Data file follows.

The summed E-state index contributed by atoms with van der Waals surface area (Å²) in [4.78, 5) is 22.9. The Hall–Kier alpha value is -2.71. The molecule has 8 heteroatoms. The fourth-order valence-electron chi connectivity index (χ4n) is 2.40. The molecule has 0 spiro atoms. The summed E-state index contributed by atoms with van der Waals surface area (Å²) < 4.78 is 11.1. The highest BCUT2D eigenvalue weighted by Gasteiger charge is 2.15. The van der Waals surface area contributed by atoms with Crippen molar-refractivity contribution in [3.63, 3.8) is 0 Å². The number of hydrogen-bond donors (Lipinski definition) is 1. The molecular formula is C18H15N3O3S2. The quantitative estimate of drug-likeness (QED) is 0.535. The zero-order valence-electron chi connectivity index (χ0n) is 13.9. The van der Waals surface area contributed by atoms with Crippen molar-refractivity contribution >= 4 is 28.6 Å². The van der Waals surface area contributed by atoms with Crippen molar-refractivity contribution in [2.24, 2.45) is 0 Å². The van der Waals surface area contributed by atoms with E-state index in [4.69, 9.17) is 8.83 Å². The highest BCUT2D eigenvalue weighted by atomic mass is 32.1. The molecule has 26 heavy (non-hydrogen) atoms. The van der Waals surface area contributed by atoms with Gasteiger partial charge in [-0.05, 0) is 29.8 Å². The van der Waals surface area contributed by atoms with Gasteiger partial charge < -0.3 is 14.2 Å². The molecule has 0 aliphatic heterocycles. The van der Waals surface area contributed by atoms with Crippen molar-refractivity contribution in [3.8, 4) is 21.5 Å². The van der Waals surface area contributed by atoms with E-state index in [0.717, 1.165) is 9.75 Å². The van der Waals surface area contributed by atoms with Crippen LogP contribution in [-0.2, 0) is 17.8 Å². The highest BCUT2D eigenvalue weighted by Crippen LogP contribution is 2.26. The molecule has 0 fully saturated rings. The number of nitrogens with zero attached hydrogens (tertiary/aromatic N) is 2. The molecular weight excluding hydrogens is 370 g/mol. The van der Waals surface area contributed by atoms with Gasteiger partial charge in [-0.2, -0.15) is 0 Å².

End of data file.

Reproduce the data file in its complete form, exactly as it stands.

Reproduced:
The summed E-state index contributed by atoms with van der Waals surface area (Å²) in [4.78, 5) is 22.9. The Hall–Kier alpha value is -2.71. The molecule has 8 heteroatoms. The fourth-order valence-electron chi connectivity index (χ4n) is 2.40. The molecule has 0 spiro atoms. The summed E-state index contributed by atoms with van der Waals surface area (Å²) < 4.78 is 11.1. The highest BCUT2D eigenvalue weighted by Gasteiger charge is 2.15. The van der Waals surface area contributed by atoms with Crippen molar-refractivity contribution in [3.63, 3.8) is 0 Å². The number of hydrogen-bond donors (Lipinski definition) is 1. The molecular formula is C18H15N3O3S2. The quantitative estimate of drug-likeness (QED) is 0.535. The zero-order valence-electron chi connectivity index (χ0n) is 13.9. The van der Waals surface area contributed by atoms with Crippen molar-refractivity contribution >= 4 is 28.6 Å². The van der Waals surface area contributed by atoms with Crippen molar-refractivity contribution in [2.24, 2.45) is 0 Å². The van der Waals surface area contributed by atoms with E-state index in [4.69, 9.17) is 8.83 Å². The highest BCUT2D eigenvalue weighted by atomic mass is 32.1. The molecule has 26 heavy (non-hydrogen) atoms. The van der Waals surface area contributed by atoms with Gasteiger partial charge in [-0.05, 0) is 29.8 Å². The van der Waals surface area contributed by atoms with Gasteiger partial charge < -0.3 is 14.2 Å². The molecule has 0 aliphatic heterocycles. The van der Waals surface area contributed by atoms with Crippen molar-refractivity contribution in [3.8, 4) is 21.5 Å². The van der Waals surface area contributed by atoms with E-state index in [0.717, 1.165) is 9.75 Å². The van der Waals surface area contributed by atoms with Crippen LogP contribution in [-0.2, 0) is 17.8 Å². The highest BCUT2D eigenvalue weighted by Crippen LogP contribution is 2.26. The molecule has 0 fully saturated rings. The number of nitrogens with zero attached hydrogens (tertiary/aromatic N) is 2. The molecular weight excluding hydrogens is 370 g/mol. The van der Waals surface area contributed by atoms with Gasteiger partial charge in [-0.2, -0.15) is 0 Å².